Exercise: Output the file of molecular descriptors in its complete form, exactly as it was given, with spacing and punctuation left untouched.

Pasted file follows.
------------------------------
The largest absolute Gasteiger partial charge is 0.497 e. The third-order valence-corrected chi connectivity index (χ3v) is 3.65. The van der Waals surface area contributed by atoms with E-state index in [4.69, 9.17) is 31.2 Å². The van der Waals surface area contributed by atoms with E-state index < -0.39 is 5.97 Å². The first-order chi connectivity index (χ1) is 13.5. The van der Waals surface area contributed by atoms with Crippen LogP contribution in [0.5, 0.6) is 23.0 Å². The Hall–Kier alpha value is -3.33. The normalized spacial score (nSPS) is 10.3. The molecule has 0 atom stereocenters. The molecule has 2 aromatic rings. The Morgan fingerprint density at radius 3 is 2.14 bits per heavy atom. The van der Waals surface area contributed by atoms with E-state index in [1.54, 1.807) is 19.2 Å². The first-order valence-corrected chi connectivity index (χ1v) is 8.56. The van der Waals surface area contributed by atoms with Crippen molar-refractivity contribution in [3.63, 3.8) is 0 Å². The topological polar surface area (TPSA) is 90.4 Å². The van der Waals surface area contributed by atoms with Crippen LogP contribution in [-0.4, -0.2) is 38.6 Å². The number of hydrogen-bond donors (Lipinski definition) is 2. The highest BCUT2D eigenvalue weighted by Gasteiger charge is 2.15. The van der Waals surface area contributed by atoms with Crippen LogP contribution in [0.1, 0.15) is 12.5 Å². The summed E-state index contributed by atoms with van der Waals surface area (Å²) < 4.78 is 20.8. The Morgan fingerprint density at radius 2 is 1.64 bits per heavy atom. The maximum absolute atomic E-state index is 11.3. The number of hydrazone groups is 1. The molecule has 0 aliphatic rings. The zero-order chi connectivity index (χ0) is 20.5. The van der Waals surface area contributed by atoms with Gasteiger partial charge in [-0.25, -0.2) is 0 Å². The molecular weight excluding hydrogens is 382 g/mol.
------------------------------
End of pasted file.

The largest absolute Gasteiger partial charge is 0.497 e. The third-order valence-corrected chi connectivity index (χ3v) is 3.65. The van der Waals surface area contributed by atoms with E-state index in [4.69, 9.17) is 31.2 Å². The van der Waals surface area contributed by atoms with E-state index < -0.39 is 5.97 Å². The first-order chi connectivity index (χ1) is 13.5. The van der Waals surface area contributed by atoms with Crippen LogP contribution in [0.5, 0.6) is 23.0 Å². The Hall–Kier alpha value is -3.33. The normalized spacial score (nSPS) is 10.3. The molecule has 0 atom stereocenters. The molecule has 2 aromatic rings. The Morgan fingerprint density at radius 3 is 2.14 bits per heavy atom. The van der Waals surface area contributed by atoms with E-state index in [1.54, 1.807) is 19.2 Å². The first-order valence-corrected chi connectivity index (χ1v) is 8.56. The van der Waals surface area contributed by atoms with Crippen molar-refractivity contribution in [3.63, 3.8) is 0 Å². The topological polar surface area (TPSA) is 90.4 Å². The van der Waals surface area contributed by atoms with Crippen LogP contribution in [-0.4, -0.2) is 38.6 Å². The number of hydrogen-bond donors (Lipinski definition) is 2. The highest BCUT2D eigenvalue weighted by Gasteiger charge is 2.15. The van der Waals surface area contributed by atoms with Crippen LogP contribution in [0.1, 0.15) is 12.5 Å². The summed E-state index contributed by atoms with van der Waals surface area (Å²) < 4.78 is 20.8. The Morgan fingerprint density at radius 2 is 1.64 bits per heavy atom. The maximum absolute atomic E-state index is 11.3. The number of hydrazone groups is 1. The molecule has 0 aliphatic rings. The zero-order chi connectivity index (χ0) is 20.5. The van der Waals surface area contributed by atoms with Gasteiger partial charge in [-0.25, -0.2) is 0 Å². The molecular weight excluding hydrogens is 382 g/mol.